August 12, 2019 by sampler



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Thomas More
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This was written by Thomas More in order to show his disdain about the political corruption that was happening in Europe at that time. Aside from the corruption in Europe, he also talked about the hypocrisy of religion that was happening at that time. Utopia stands for the imaginary island that he created.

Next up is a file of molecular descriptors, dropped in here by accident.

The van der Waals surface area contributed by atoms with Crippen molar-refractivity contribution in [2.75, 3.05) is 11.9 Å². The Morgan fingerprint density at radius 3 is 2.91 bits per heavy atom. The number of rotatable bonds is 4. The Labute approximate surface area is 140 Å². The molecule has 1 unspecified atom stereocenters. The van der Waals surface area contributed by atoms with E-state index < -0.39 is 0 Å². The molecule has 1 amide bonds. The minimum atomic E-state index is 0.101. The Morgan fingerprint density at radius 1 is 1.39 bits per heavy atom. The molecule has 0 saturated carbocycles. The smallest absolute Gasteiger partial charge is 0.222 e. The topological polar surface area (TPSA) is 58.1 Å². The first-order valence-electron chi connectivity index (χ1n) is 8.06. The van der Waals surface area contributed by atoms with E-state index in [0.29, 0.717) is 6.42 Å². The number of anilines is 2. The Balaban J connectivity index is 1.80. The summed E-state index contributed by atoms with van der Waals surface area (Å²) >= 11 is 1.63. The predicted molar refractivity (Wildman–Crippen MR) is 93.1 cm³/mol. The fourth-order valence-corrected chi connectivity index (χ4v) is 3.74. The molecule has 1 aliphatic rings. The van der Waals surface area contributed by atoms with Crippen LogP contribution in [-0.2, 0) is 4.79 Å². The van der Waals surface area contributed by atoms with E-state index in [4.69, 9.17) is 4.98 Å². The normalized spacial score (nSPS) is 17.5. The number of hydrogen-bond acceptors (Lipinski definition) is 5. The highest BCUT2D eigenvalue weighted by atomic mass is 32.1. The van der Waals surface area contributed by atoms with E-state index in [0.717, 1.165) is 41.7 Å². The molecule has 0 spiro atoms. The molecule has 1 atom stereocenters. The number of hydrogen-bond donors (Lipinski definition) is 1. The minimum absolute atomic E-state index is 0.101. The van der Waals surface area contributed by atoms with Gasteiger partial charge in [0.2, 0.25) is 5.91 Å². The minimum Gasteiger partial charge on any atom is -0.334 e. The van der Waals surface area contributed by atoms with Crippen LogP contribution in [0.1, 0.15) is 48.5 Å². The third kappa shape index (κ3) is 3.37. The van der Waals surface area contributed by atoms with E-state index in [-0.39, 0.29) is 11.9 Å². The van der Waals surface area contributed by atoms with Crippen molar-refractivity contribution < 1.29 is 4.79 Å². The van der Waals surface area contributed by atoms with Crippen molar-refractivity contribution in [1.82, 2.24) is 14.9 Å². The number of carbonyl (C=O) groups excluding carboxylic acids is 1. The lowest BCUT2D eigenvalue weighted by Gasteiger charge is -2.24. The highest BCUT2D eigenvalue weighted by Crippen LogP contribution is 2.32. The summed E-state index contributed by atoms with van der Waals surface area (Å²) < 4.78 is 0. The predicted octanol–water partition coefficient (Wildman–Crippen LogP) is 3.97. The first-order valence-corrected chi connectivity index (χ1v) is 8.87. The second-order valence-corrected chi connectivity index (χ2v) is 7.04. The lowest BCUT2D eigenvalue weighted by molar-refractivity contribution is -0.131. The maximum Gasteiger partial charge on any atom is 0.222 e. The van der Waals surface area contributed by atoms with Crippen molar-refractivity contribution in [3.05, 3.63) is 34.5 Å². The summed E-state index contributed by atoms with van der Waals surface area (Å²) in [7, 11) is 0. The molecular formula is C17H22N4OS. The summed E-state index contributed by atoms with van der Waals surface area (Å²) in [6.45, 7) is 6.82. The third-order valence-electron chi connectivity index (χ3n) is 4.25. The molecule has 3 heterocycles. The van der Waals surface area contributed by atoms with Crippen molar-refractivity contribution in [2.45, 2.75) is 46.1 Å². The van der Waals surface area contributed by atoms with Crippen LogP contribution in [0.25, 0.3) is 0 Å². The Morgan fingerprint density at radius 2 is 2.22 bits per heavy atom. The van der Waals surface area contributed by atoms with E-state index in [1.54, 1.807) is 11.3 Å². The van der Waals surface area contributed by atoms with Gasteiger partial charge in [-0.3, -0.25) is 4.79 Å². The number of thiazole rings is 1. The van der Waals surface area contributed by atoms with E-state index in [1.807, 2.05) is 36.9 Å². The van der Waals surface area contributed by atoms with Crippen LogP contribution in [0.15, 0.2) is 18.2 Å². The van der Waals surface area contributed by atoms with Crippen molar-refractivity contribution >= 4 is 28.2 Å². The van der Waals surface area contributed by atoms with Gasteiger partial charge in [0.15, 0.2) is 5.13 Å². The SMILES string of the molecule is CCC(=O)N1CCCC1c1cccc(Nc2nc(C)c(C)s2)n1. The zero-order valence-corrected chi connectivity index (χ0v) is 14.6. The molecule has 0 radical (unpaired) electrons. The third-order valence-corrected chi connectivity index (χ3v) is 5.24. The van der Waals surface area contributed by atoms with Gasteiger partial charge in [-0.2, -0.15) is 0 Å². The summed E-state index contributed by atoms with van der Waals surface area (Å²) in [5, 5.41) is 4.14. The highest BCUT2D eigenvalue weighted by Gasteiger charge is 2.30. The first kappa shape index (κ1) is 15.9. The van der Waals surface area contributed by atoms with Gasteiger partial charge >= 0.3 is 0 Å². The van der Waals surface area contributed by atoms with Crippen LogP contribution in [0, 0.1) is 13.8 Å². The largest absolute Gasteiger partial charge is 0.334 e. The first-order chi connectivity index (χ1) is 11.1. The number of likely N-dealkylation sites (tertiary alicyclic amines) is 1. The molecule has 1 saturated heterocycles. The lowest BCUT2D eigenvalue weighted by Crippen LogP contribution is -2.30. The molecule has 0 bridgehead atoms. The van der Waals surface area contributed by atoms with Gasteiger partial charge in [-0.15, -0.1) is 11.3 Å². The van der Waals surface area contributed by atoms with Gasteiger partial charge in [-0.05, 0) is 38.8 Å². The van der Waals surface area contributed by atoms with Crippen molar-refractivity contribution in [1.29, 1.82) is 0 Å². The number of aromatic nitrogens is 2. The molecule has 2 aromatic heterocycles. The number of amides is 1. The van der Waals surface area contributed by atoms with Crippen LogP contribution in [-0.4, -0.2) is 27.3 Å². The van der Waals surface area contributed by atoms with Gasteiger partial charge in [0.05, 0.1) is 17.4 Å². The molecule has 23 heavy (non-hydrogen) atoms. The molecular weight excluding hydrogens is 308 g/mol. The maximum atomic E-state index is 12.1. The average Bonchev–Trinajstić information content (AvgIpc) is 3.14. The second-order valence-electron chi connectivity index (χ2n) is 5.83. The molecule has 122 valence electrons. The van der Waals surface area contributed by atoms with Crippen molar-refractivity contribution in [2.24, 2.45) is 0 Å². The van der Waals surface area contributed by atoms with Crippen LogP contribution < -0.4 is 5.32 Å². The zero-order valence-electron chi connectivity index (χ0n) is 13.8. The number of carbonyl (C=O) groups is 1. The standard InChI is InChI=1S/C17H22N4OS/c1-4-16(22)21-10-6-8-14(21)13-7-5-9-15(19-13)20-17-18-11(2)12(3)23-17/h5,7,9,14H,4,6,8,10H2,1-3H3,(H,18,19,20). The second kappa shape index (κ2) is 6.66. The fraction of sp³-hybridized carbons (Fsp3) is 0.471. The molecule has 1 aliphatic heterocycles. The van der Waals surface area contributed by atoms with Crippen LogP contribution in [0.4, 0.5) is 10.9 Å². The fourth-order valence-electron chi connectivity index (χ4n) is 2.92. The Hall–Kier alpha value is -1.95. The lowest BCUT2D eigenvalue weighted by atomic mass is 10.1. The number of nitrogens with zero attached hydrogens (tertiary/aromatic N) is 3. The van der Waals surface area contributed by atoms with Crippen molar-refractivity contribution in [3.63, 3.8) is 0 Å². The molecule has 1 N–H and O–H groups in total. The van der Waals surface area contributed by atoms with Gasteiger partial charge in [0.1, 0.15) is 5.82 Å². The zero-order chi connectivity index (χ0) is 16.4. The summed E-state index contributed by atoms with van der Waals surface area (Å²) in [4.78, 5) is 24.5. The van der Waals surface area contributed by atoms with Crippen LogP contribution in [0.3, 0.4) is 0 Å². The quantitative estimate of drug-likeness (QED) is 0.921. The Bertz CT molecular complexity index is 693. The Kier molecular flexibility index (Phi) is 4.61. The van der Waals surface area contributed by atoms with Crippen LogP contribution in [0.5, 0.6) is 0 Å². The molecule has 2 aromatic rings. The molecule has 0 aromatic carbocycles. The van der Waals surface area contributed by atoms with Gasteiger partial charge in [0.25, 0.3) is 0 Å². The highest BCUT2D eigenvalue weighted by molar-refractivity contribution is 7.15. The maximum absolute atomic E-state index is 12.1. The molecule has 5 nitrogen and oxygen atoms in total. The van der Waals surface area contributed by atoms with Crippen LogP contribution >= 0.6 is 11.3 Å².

It is actually ironic that he is the advisor of King Henry VIII. In spite of it all, he was able to create literature that is still being celebrated and read by different people up to now. The fact that it has been passed on from one generation to another says a lot about the power of More’s words.



August 12, 2019 by sampler